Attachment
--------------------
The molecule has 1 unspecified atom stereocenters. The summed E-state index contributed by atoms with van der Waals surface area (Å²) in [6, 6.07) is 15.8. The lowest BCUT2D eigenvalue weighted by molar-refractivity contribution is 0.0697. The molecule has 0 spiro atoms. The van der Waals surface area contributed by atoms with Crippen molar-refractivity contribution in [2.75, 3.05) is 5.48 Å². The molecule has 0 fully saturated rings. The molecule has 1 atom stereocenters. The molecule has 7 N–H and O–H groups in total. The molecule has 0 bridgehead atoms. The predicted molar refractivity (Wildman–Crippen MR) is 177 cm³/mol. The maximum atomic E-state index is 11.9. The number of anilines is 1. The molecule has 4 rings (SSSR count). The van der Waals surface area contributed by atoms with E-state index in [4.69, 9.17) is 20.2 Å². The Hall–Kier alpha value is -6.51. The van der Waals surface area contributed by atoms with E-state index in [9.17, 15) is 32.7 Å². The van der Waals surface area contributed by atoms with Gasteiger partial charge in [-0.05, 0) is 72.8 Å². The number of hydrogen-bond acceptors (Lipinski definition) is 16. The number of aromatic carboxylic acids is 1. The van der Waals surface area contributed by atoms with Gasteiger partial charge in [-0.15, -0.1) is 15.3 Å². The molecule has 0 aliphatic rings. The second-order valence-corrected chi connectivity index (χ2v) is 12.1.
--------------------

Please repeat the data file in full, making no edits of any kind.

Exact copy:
The molecule has 1 unspecified atom stereocenters. The summed E-state index contributed by atoms with van der Waals surface area (Å²) in [6, 6.07) is 15.8. The lowest BCUT2D eigenvalue weighted by molar-refractivity contribution is 0.0697. The molecule has 0 spiro atoms. The van der Waals surface area contributed by atoms with Crippen molar-refractivity contribution in [2.75, 3.05) is 5.48 Å². The molecule has 0 fully saturated rings. The molecule has 1 atom stereocenters. The molecule has 7 N–H and O–H groups in total. The molecule has 0 bridgehead atoms. The predicted molar refractivity (Wildman–Crippen MR) is 177 cm³/mol. The maximum atomic E-state index is 11.9. The number of anilines is 1. The molecule has 4 rings (SSSR count). The van der Waals surface area contributed by atoms with E-state index in [4.69, 9.17) is 20.2 Å². The Hall–Kier alpha value is -6.51. The van der Waals surface area contributed by atoms with E-state index in [9.17, 15) is 32.7 Å². The van der Waals surface area contributed by atoms with Gasteiger partial charge in [-0.05, 0) is 72.8 Å². The number of hydrogen-bond acceptors (Lipinski definition) is 16. The number of aromatic carboxylic acids is 1. The van der Waals surface area contributed by atoms with Gasteiger partial charge in [-0.15, -0.1) is 15.3 Å². The molecule has 0 aliphatic rings. The second-order valence-corrected chi connectivity index (χ2v) is 12.1.